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Open Access Publications from the University of California

Management of Atrial Fibrillation in Older Patients by Morbidity Burden: Insights From Get With The Guidelines-Atrial Fibrillation.

  • Author(s): Dalgaard, Frederik
  • Xu, Haolin
  • Matsouaka, Roland A
  • Russo, Andrea M
  • Curtis, Anne B
  • Rasmussen, Peter Vibe
  • Ruwald, Martin H
  • Fonarow, Gregg C
  • Lowenstern, Angela
  • Hansen, Morten L
  • Pallisgaard, Jannik L
  • Alexander, Karen P
  • Alexander, John H
  • Lopes, Renato D
  • Granger, Christopher B
  • Lewis, William R
  • Piccini, Jonathan P
  • Al-Khatib, Sana M
  • et al.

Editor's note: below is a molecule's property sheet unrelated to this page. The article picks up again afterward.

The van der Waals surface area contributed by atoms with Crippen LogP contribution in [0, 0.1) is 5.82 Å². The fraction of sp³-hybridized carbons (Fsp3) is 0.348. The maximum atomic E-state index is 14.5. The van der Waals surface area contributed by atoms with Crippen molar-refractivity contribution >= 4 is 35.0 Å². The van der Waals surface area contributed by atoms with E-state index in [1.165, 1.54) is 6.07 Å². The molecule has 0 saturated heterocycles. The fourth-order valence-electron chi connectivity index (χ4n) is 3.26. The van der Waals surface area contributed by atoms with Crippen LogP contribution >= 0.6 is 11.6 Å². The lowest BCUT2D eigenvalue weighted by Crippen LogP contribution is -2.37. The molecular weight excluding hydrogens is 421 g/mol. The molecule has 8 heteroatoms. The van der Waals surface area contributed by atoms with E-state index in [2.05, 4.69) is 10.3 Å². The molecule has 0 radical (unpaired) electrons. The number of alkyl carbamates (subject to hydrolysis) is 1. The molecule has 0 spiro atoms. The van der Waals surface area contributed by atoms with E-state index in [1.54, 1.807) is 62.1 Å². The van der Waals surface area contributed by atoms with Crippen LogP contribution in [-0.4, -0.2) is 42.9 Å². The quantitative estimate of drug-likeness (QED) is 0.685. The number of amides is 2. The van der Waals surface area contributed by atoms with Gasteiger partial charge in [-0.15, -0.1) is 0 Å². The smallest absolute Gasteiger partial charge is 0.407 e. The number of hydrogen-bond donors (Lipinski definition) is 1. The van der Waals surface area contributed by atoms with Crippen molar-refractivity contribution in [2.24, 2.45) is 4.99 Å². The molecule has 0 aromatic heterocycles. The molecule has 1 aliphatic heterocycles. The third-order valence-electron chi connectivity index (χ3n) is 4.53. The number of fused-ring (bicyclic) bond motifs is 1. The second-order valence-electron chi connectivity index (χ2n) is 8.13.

Background Knowledge is scarce regarding how multimorbidity is associated with therapeutic decisions regarding oral anticoagulants (OACs) in patients with atrial fibrillation. Methods and Results We conducted a cross-sectional study of hospitalized patients with atrial fibrillation using the Get With The Guidelines-Atrial Fibrillation registry from 2013 to 2019. We identified patients ≥65 years and eligible for OAC therapy. Using 16 available comorbidity categories, patients were stratified by morbidity burden. A multivariable logistic regression model was used to determine the odds of receiving OAC prescription at discharge by morbidity burden. We included 34 174 patients with a median (interquartile range) age of 76 (71-83) years, 56.6% women, and 41.9% were not anticoagulated at admission. Of these patients, 38.6% had 0 to 2 comorbidities, 50.7% had 3 to 5 comorbidities, and 10.7% had ≥6 comorbidities. The overall discharge OAC prescription was high (85.6%). The prevalence of patients with multimorbidity increased from 59.7% in 2014 to 64.3% in 2019 (P trend=0.002). Using 0 to 2 comorbidities as the reference, the adjusted odds ratio (95% CI) of OAC prescription were 0.93 (0.82, 1.05) for patients with 3 to 5 comorbidities and 0.72 (0.60, 0.86) for patients with ≥6 comorbidities. In those with ≥6 comorbidities, the most common reason for nonprescription of OACs were frequent falls/frailty (31.0%). Conclusions In a contemporary quality-of-care database of hospitalized patients with atrial fibrillation eligible for OAC therapy, multimorbidity was common. A higher morbidity burden was associated with a lower odds of OAC prescription. This highlights the need for interventions to improve adherence to guideline-recommended anticoagulation in multimorbid patients with atrial fibrillation.

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